I loved the aroma of my sons’ breastfed poop, a delightful surprise. When they started on solid food, the poop turned to shit.

I’ve changed a lot of diapers and performed thousands of cleanups, but for only a few people, mostly my sons. The other three were guests at our house. I take hosting very seriously. Willie, a friend of my three-year-old Joe, send Joe to enlist me as his bum-wiper during one of his visits. That was the first time a house guest wanted me to wipe him. I complied.

When the same thing happened with one of Ade’s friends, it felt like a different story because she was a little girl and cute as the dickens, even though she had a turd maybe eight inches long protruding from her sphincter. Her slightly older sister had fetched me and waited confidently at my elbow.

Before I even got to the bathroom I thought about how there are people who would have me find a woman to handle this, even if I had to ask a neighbor lady. Some would be unhappy with their thought of any contact like that between her and me and would damn me for getting involved at all. I should know better than even to expose myself to misinterpretation by touching her like that, and with her sister right there being traumatized along with her. What was I thinking?

What would the little girl’s mother say? “He was what?” What about the local prosecutor? I thought about all that, and then I broke off the turd, which would’ve scared any four-year-old, and cleaned her up. I did it because it needed doing, it was something I could accomplish, and the neighbor lady and I didn’t have that kind of relationship. Defying the prudes was a bonus.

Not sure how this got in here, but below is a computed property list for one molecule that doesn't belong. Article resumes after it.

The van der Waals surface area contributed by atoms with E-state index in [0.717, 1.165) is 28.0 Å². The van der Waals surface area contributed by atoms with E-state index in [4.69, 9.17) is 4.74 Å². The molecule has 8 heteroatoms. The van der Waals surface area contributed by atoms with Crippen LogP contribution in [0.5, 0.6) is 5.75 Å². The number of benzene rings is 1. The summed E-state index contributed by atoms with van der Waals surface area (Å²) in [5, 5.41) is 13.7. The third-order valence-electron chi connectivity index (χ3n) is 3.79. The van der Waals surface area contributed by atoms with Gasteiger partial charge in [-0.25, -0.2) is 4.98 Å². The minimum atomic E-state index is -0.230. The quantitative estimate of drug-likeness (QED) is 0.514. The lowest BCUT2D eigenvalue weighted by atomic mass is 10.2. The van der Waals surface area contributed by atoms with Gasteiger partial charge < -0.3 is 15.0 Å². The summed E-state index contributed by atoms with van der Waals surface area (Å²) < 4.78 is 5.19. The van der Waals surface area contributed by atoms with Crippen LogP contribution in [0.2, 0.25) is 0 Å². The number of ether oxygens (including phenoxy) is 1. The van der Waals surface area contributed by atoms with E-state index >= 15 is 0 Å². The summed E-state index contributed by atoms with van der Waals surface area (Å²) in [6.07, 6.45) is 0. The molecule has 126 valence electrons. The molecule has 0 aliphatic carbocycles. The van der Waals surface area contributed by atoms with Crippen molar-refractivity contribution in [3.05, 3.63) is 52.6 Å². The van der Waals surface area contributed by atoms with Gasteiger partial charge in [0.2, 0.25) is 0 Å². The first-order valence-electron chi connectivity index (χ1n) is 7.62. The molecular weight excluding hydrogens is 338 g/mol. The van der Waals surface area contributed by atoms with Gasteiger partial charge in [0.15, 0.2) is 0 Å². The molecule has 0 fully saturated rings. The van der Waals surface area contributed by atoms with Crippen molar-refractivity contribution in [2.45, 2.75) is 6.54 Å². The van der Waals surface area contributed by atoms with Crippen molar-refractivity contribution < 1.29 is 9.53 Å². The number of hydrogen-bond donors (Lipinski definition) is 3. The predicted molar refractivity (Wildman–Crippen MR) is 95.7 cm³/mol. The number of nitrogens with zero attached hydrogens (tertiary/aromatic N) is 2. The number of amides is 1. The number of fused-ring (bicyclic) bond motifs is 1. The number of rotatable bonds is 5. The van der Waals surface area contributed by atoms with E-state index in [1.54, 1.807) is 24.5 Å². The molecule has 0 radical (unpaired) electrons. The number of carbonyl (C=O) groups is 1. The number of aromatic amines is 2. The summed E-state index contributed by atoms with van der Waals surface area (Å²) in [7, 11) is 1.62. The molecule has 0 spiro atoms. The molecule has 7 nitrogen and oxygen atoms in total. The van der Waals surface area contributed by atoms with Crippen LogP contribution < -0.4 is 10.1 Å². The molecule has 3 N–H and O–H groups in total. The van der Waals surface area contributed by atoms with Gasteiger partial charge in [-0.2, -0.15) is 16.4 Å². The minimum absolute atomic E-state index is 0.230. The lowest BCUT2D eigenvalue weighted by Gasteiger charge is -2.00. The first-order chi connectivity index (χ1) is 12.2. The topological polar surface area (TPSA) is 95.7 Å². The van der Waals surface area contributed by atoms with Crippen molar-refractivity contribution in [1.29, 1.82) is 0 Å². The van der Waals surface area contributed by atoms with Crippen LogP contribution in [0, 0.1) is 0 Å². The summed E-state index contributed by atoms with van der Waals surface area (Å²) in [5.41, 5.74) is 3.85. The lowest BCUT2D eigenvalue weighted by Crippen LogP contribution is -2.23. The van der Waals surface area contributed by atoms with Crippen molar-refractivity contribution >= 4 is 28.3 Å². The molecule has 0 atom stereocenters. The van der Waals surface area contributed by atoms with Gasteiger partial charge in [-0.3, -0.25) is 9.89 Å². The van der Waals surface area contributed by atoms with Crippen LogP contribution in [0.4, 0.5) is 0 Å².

The last house guest who needed my special service was my mother. After a year and a half of an independent apartment, a senior building, and a hellish nursing home, she was back at our house until we could find a place that was both decent and willing to work with her Social Security and little pension. Meanwhile at our house she sat by a window most of the time, which makes perfect sense to me now. That’s what I’m gonna do.

My mother called me from the hall. When I got there I saw the runny brown glops on her legs and got ready to grow up. She tried to laugh it off, although I’m sure she was mortified. I scooped up the poop and got her into the tub to wash her off. Cleaning my mother’s ass was quite an experience, as those of you who haven’t achieved this lofty spiritual plane might imagine. Like having children, if you haven’t done it, you don’t know what it’s like, so don’t think you do.

Just so you know, nowadays if you want to spend some time at our house you have to sign a waiver.
— 30 —

Posted Friday, January 16th, 2009 under fathering, poop, social taboo, Uncategorized.


  1. This is my most favorite blog post ever!

  2. Oliver Steinberg says:

    It was hard to read this story and not feel like weeping, for reasons of sentiment and sympathy. It sounds like you did exactly the right thing in the situations you told about.

    These types of assignments in life aren’t usually discussed. And not talking about it sure doesn’t give people any cues about what to do when they do occur. It sounds as if you did exactly the right things in the situations you wrote about. Not everyone has as much presence of mind.

    Writing about these tasks would be even harder than speaking about them, but you have written with candor and insight—another thought-provoker From The Edge.

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